In a typical grinding process for contouring a lens to a frame, a rough grinding wheel is first used to grind the lens to a diameter approximately 1 millimeter larger than the desired frame diameter. The rough ground lens is then V-profiled to provide a ridge along the edge of the lens for engagement with a groove in the frame. This is typically accomplished by a well-known free floating grinding wheel operation. The lens rotates in fixed position about an axis through its center and the edge of the lens changes position along this axis depending on the radius of curvature of the lens. The grinding wheel rotates about an axis parallel to the lens axis. The position of the grinding wheel shifts in the direction of the lens axis to align the wheel with the lens. The position of the wheel axis then shifts to bring the grinding surface into contract with the lens. The grinding wheel is spring biased toward the lens. Once the wheel is in close proximity to the lens, control of the positioning of the grinding wheel in the direction of the lens axis is released and the wheel rotates on free float bearings in relation to the lens. The system is sometimes oppositely arranged, the lens floating and the grinding wheel being on a fixed axis.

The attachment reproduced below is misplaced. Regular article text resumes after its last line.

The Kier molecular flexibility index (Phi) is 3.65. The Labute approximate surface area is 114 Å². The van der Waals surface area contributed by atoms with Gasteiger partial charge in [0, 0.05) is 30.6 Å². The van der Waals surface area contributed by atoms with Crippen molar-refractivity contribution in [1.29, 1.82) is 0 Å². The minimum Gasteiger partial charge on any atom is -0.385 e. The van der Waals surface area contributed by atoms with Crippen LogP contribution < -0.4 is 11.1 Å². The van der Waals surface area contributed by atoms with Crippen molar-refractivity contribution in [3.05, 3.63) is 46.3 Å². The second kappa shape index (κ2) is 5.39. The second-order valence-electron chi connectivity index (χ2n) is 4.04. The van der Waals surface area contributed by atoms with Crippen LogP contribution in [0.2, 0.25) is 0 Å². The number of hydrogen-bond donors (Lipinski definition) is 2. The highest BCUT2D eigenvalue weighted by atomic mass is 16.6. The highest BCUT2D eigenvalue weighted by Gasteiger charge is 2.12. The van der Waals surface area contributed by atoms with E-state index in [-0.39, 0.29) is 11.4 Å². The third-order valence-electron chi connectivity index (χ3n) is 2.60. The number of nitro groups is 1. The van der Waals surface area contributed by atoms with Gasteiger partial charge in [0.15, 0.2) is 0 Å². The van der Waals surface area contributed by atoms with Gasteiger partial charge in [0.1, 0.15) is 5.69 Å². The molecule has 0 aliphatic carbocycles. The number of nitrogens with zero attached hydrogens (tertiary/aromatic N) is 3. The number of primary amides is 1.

As shown in FIG. 2, currently known grinding wheels W have different grades of grinding surfaces which meet at the nadir N of their V-profile groove G. The forward grinding surface F of the wheel W which extends from the nadir N toward the front face of the lens includes a forward V surface and a forward flat surface. The rear grinding surface R of the wheel W which extends from the nadir N toward the rear face of the lens includes a rear V surface and a rear flat surface. The forward grinding surface F is formed from a less aggressive or less coarse grit than the rear grinding surface R. The forward and rear flat surfaces of the wheel are radially more distant from the wheel axis X at their outer edges than at their junctures with the forward and rear V surfaces of the wheel W. Because of this slight taper toward the groove G, when the wheel W is in contact with the lens, the wheel W naturally shifts along its axis X to align the lens with the groove G of the wheel W. The groove G is closer to the forward portion of the wheel W than the rear. Because the rear flat surface of the grinding wheel W is more aggressive than the forward flat surface of the grinding wheel W, the rear flat surface of the grinding wheel W cuts away more lens material. As a result, since there is no longer sufficient contact between the rear flat surface of the grinding wheel W and the lens to prevent it, the wheel W tends to float toward the front surface of the lens. Therefore, the V-profile is ground more proximate the front edge of the lens.